Scarred for life

By DEIRDRE FULTON  |  July 10, 2008

As on Kate’s blog, the anonymity allows posters to straddle the line between pouring their thoughts out to a (non-responsive) journal, and broadcasting personal secrets to family, friends, and co-workers who might not know about their struggles. “I think there is something very cathartic about sharing our stories,” Beilke writes in an e-mail to the Phoenix. “This Web site has the potential to be a great benefit, for both the individuals that share their stories and those that read their words. There is a certain level of comfort knowing you are not alone.”

Beilke and Kate want their Web sites to serve as anonymous support groups, but they have to be careful. Unmoderated group-think can be dangerous in some mental-health scenarios — as with pro-anorexia forums (where commenters encourage each other to engage in destructive, unhealthy behavior), there are some message boards, blogs, and forums that not only condone self-harming behaviors, but in some cases provide how-tos.

Cutting is becoming more common, and “there’s a sector that’s glorifying the behavior,” says Wendy Lader, a psychologist and the clinical director of S.A.F.E. “There’s no question in my mind that it’s a growing phenomenon.”

Indeed, self-injurers are far from alone. According to the Maine Suicide and Self-Inflicted Injury Surveillance Report, issued in September 2006 by the Maine Youth Suicide Prevention Program, there were 7081 hospitalizations for self-inflicted injuries (in patients older than 10 years) between 1998 and 2004 in Maine. During that time period, hospitalizations increased by approximately 33 percent, from 7.9 to 10.5 per 10,000 discharges. More females self-harmed than males, and the age group with the highest prevalence was between 15 and 19 for both genders. While most of the hospitalizations (80 percent) were due to poisoning or gases (mostly medication overdoses), cutting was the next-highest cause, with 691 cases between 1998 and 2004.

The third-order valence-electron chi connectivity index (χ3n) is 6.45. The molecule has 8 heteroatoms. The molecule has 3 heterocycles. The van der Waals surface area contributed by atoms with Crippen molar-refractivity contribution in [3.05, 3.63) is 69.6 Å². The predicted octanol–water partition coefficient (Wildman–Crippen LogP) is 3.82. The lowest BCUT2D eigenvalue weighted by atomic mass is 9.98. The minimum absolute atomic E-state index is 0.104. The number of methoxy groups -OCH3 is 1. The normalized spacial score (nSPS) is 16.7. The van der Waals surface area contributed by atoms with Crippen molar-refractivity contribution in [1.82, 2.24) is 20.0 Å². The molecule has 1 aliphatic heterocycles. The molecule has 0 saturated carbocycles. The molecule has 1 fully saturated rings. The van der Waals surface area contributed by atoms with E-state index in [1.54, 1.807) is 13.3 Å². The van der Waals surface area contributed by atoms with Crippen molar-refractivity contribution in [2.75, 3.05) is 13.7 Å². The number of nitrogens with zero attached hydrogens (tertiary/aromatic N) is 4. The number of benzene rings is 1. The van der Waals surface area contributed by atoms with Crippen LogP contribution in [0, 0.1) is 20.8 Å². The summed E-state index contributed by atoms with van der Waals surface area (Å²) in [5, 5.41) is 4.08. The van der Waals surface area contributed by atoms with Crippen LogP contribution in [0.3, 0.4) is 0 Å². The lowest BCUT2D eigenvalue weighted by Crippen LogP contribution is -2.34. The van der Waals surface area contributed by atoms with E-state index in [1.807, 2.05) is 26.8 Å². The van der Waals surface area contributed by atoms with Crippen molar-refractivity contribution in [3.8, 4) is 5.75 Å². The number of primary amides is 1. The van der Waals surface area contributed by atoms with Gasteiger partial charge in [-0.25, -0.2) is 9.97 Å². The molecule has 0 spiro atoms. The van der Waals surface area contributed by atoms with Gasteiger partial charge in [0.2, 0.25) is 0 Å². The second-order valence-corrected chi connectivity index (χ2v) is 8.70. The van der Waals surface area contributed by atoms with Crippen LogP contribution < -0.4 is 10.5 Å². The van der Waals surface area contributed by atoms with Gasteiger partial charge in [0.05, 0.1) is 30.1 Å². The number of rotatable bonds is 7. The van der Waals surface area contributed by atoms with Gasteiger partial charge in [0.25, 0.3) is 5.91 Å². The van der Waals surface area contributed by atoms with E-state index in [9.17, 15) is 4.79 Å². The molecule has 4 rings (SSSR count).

Of course, these are only reported cases — those that were bad enough to warrant a trip to the hospital. Only two of Kate’s injuries were ever that bad; she cut (and burned) herself hundreds more times. Self-injury is believed to be one of the least-reported symptoms of mental illness. On the state’s anonymous high school Youth Risk Behavior Survey in 2005, one in five Maine high school students reported engaging in non-suicidal self-injury. These numbers are in line with national trends, which show that about 17 percent of young adults self-injure, Lader says.

For this reason, the Internet might be especially effective in reaching self-harmers who are too embarrassed to talk to other people in person about their problems. Several online support groups already exist for this purpose, such as Self-Injury Support at sisupport.org, or S.A.F.E. Alternatives at SelfInjury.com, in addition to many less official forums, blogs, and boards.

Blogs: alternative therapy?
There’s evidence that blogging is not merely comforting, but healthy. For one thing, there’s the fact that “all goal-directed activity releases dopamine,” says Alice Flaherty, a professor in Harvard University’s neurology department. Blogging — like playing video games, or listening to beautiful music, she says — is a goal-oriented activity; dopamine is a brain chemical associated with adrenaline, and the experience of pleasure.

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